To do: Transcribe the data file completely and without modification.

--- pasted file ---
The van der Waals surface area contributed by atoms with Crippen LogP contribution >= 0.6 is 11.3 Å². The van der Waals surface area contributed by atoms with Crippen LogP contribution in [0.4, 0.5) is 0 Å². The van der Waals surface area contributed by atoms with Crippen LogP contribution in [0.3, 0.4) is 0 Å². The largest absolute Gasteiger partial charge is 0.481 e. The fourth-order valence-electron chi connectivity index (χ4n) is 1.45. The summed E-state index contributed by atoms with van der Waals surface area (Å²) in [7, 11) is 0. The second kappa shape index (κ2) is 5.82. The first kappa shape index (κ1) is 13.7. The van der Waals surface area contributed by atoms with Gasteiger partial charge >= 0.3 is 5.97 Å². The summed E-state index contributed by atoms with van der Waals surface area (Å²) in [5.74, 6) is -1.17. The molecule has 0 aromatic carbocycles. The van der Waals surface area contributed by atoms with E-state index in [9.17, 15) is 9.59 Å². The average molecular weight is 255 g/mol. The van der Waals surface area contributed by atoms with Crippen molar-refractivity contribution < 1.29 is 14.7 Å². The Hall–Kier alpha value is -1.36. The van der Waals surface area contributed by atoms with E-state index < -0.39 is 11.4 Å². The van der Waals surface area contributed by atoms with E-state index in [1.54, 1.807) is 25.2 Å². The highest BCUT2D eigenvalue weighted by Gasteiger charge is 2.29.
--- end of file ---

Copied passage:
The van der Waals surface area contributed by atoms with Crippen LogP contribution >= 0.6 is 11.3 Å². The van der Waals surface area contributed by atoms with Crippen LogP contribution in [0.4, 0.5) is 0 Å². The van der Waals surface area contributed by atoms with Crippen LogP contribution in [0.3, 0.4) is 0 Å². The largest absolute Gasteiger partial charge is 0.481 e. The fourth-order valence-electron chi connectivity index (χ4n) is 1.45. The summed E-state index contributed by atoms with van der Waals surface area (Å²) in [7, 11) is 0. The second kappa shape index (κ2) is 5.82. The first kappa shape index (κ1) is 13.7. The van der Waals surface area contributed by atoms with Gasteiger partial charge >= 0.3 is 5.97 Å². The summed E-state index contributed by atoms with van der Waals surface area (Å²) in [5.74, 6) is -1.17. The molecule has 0 aromatic carbocycles. The van der Waals surface area contributed by atoms with E-state index in [9.17, 15) is 9.59 Å². The average molecular weight is 255 g/mol. The van der Waals surface area contributed by atoms with Crippen molar-refractivity contribution < 1.29 is 14.7 Å². The Hall–Kier alpha value is -1.36. The van der Waals surface area contributed by atoms with E-state index < -0.39 is 11.4 Å². The van der Waals surface area contributed by atoms with E-state index in [1.54, 1.807) is 25.2 Å². The highest BCUT2D eigenvalue weighted by Gasteiger charge is 2.29.